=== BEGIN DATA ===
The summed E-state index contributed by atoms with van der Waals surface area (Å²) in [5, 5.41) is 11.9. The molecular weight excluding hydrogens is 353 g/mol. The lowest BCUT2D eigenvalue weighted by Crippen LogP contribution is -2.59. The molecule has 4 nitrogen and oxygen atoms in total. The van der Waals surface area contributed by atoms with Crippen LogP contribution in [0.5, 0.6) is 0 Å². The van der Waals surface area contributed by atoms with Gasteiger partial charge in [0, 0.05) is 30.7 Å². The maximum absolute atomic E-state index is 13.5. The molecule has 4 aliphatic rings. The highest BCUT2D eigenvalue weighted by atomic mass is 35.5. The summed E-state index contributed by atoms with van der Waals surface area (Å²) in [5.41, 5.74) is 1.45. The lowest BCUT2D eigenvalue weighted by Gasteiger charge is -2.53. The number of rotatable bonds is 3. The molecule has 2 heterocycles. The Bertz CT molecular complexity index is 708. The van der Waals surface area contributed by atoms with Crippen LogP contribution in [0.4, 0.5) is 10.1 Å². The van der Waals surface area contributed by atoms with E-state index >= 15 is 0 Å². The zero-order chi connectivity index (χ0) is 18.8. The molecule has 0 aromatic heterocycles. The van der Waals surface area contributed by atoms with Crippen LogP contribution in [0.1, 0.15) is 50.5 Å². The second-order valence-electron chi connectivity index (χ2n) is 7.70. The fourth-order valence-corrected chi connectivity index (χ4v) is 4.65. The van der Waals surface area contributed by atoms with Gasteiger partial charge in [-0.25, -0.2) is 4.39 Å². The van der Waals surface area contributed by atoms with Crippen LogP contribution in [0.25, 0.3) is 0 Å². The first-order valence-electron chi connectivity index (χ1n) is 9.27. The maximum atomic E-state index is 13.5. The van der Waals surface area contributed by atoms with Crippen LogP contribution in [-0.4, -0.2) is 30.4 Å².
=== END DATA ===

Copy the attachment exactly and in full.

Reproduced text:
The summed E-state index contributed by atoms with van der Waals surface area (Å²) in [5, 5.41) is 11.9. The molecular weight excluding hydrogens is 353 g/mol. The lowest BCUT2D eigenvalue weighted by Crippen LogP contribution is -2.59. The molecule has 4 nitrogen and oxygen atoms in total. The van der Waals surface area contributed by atoms with Crippen LogP contribution in [0.5, 0.6) is 0 Å². The van der Waals surface area contributed by atoms with Gasteiger partial charge in [0, 0.05) is 30.7 Å². The maximum absolute atomic E-state index is 13.5. The molecule has 4 aliphatic rings. The highest BCUT2D eigenvalue weighted by atomic mass is 35.5. The summed E-state index contributed by atoms with van der Waals surface area (Å²) in [5.41, 5.74) is 1.45. The lowest BCUT2D eigenvalue weighted by Gasteiger charge is -2.53. The number of rotatable bonds is 3. The molecule has 2 heterocycles. The Bertz CT molecular complexity index is 708. The van der Waals surface area contributed by atoms with Crippen LogP contribution in [0.4, 0.5) is 10.1 Å². The van der Waals surface area contributed by atoms with E-state index >= 15 is 0 Å². The zero-order chi connectivity index (χ0) is 18.8. The molecule has 0 aromatic heterocycles. The van der Waals surface area contributed by atoms with Crippen LogP contribution in [0.1, 0.15) is 50.5 Å². The second-order valence-electron chi connectivity index (χ2n) is 7.70. The fourth-order valence-corrected chi connectivity index (χ4v) is 4.65. The van der Waals surface area contributed by atoms with Gasteiger partial charge in [-0.25, -0.2) is 4.39 Å². The van der Waals surface area contributed by atoms with Crippen LogP contribution in [0.25, 0.3) is 0 Å². The first-order valence-electron chi connectivity index (χ1n) is 9.27. The maximum atomic E-state index is 13.5. The van der Waals surface area contributed by atoms with Crippen LogP contribution in [-0.4, -0.2) is 30.4 Å².